McConnell Says Deal Reached on $900 Billion Pandemic Relief Bill

December 20, 2020 Updated: December 20, 2020

Senate Majority Leader Mitch McConnell (R-Ky.) announced Dec. 20 that a deal has been made on a $900 billion CCP virus relief package following months of failed negotiations.

“As the American people continue battling the coronavirus this holiday season, they will not be on their own,” he said in a Twitter statement. “Congress has just reached an agreement. We will pass another rescue package ASAP. More help is on the way.”

In comments on the floor of the upper chamber, the Senate leader offered few details on the bill.

“The four leaders of the Senate and the House finalized an agreement,” McConnell said, adding that “there will be another major rescue package for the American people.”

The comment came just a day after President Donald Trump and others called on Congress to send direct payments of $1,200.

“Why isn’t Congress giving our people a Stimulus Bill?” the president asked Dec. 19. “It wasn’t their fault, it was the fault of China,” he added, referring to the CCP (Chinese Communist Party) virus, which caused a worldwide pandemic. “GET IT DONE, and give them more money in direct payments.”

Sen. John Barrasso (R-Wyo.) said on Dec. 20 that the final deal would include direct $600 payments and an extension of the small business loan program, known as the Payment Protection Program, that was set up during the CARES Act in March.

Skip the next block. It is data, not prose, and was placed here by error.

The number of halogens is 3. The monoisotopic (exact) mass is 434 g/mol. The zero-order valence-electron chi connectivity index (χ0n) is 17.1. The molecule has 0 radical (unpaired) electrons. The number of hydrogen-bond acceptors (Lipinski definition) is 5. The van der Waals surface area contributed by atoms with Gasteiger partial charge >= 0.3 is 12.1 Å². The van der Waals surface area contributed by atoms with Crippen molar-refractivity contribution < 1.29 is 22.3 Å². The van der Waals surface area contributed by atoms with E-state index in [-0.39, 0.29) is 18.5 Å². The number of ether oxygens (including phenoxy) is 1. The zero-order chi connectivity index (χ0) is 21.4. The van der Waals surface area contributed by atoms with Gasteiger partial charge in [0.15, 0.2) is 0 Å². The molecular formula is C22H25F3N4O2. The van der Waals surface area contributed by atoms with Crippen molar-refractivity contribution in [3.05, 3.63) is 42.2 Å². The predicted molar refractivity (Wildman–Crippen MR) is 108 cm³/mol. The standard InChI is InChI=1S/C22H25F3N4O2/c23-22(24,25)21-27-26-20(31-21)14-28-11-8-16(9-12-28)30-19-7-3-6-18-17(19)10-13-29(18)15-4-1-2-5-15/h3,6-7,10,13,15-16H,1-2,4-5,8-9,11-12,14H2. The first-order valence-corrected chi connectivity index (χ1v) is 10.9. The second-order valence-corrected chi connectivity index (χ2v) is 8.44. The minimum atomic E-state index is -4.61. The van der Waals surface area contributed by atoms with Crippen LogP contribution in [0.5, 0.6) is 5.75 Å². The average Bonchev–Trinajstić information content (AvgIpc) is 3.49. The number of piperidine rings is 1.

“It’s a little more specific this time in that the business has to be fewer than 300 employees, and they have to actually show a loss,” he said.

Last week, Sen. Josh Hawley (R-Mo.) said he worked with Sen. Bernie Sanders (I-Vt.) to include $1,200 stimulus payments in the package, but it appears to have been rejected.

Hawley noted on Twitter that he was “assured by Senate GOP leadership that #COVID direct assistance to working people IS in the #covid relief bill under negotiation & will remain. And on that basis, I will consent to a brief continuing resolution to allow negotiations to conclude.”

He added, “I will continue to fight for $1200/ person and $500 (min) for kids for working families.”

House Speaker Nancy Pelosi (D-Calif.) told reporters on Dec. 20 that she wanted to give members some time to review the package before calling a vote.

The bill leaves out two of the most controversial elements in the negotiations: legal protections for businesses from coronavirus lawsuits, which had been sought by Republicans, and the substantial aid for state and local governments advocated by Democrats.

Senate Minority Leader Chuck Schumer (D-N.Y.) previously told reporters that Congress would take up further relief next year.

“This bill will not be the final word on congressional COVID relief,” he stated on the Senate floor.

Reuters contributed to this report.